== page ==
Video campaign against abstention, launched by the Israeli government

The video features a group of Israelis sitting in a café in India proudly regaling stories to foreign women about what they did in the army. Yet among the group there is one Israeli who did not serve, and when asked (in Hebrew) "Brother, where did you serve?" he freezes in embarrassment. The commercial ends with the words: "A real Israeli does not evade the Army. The campaign was set up by two well known Israeli advertisers, Rami Yeoshuah and Zvi Vilder.

“A real Israeli does not evade the truth”

In response to the campaign, independent filmmakers put together an advert in which Israeli youths sit around a table and explain why they rejected the army. Turning the first commercial on its head, the one Israeli in the group that actually completed his military service is asked: "Did you go to the army?" Feeling out of place, he is unable to answer. The commercial ends with the counter slogan "A real Israeli does not evade the truth."

“You see the slogan everywhere”

Commentary from one of our Observers for Israel, Roi Ben-Yehuda:

In a throwback to the ideology of 1948 Zionism, the video is part of an aggressive public relations campaign launched by the government. You see the slogan everywhere; on billboards, buses, bumper stickers, and most recently in this TV commercial.

This is the result of a fraught society where military service and citizenship are interlinked. Abstention has created a serious problem - those who sacrifice their time and talents to serve end up resenting and socially marginalizing those who are exempt.

“I refused to serve”

Commentary from our Observer Joel Schalit, an Israeli-American writer who specialises in Middle-East politics and currently lives in San Francisco:

I came of draft age in 1985, when I turned 18, but decided to not do my service for two reasons: Firstly, because I was angry about the conflict in Lebanon, and did not feel that the occupation was legitimate; and secondly, because I thought that getting a good education at a university in the US was something as patriotic as serving in the army.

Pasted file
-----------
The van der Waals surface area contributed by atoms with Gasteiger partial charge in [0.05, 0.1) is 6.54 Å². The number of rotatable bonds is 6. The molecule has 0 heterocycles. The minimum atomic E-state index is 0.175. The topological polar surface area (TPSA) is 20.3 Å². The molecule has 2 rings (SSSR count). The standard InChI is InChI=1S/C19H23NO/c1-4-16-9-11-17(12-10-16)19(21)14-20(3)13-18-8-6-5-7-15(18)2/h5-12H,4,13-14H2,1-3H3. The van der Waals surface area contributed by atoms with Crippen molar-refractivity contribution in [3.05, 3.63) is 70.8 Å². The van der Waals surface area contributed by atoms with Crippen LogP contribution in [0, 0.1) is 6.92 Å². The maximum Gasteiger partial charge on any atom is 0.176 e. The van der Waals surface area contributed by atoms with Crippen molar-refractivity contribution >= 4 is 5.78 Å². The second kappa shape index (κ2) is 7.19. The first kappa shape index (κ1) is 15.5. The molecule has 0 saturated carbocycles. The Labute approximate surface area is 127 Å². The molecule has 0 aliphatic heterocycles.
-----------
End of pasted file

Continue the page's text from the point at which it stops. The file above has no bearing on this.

Needless to say, this was, especially at that time, a particularly difficult decision to make, for social reasons, obviously, and also for personal reasons. My family arrived in Palestine in 1882, and everyone, on one level or another, had done their so-called time in one form or another. To be the first to break ranks, so to speak, after a century, was exceedingly difficult and traumatic.

Nevertheless, I've never regretted my decision one bit, though it forced me to stay out of the country for a number of years. Now, I feel almost conservative, in the sense that so many other Israelis staked out even more radical positions (take some of my anarchist colleagues, for example) than I did. Thus, if there had been an alternative service option at the time, I would've taken it.

Seeing the first commercial made me cringe, but the message wasn’t particularly surprising either. What's most interesting is the fact that this messaging is being employed at all at this point in time. Very few Israelis, even conservatives, buy this kind of American-style patriotic polemics anymore, even if they believe in the importance of obligatory military service. So, to use it in this light seems cheap, out of touch, and totally disingenuous.

Another aspect that I found interesting is that the directors of the video think that foreign girls are impressed by counter-cultural Israeli guys who've also experienced the reality principle of military service, rather than a good liberal arts program in the US or the UK. Unfortunately, the fact is that European girls hanging out in India would actually be less impressed by such Israelis, because of a clear, knee-jerk discomfort felt amongst young Europeans today towards Israelis in general.”

France 24 report

After this article was made the story was picked up by France 24's The week in the Middle East. See Joel Shalit's interview.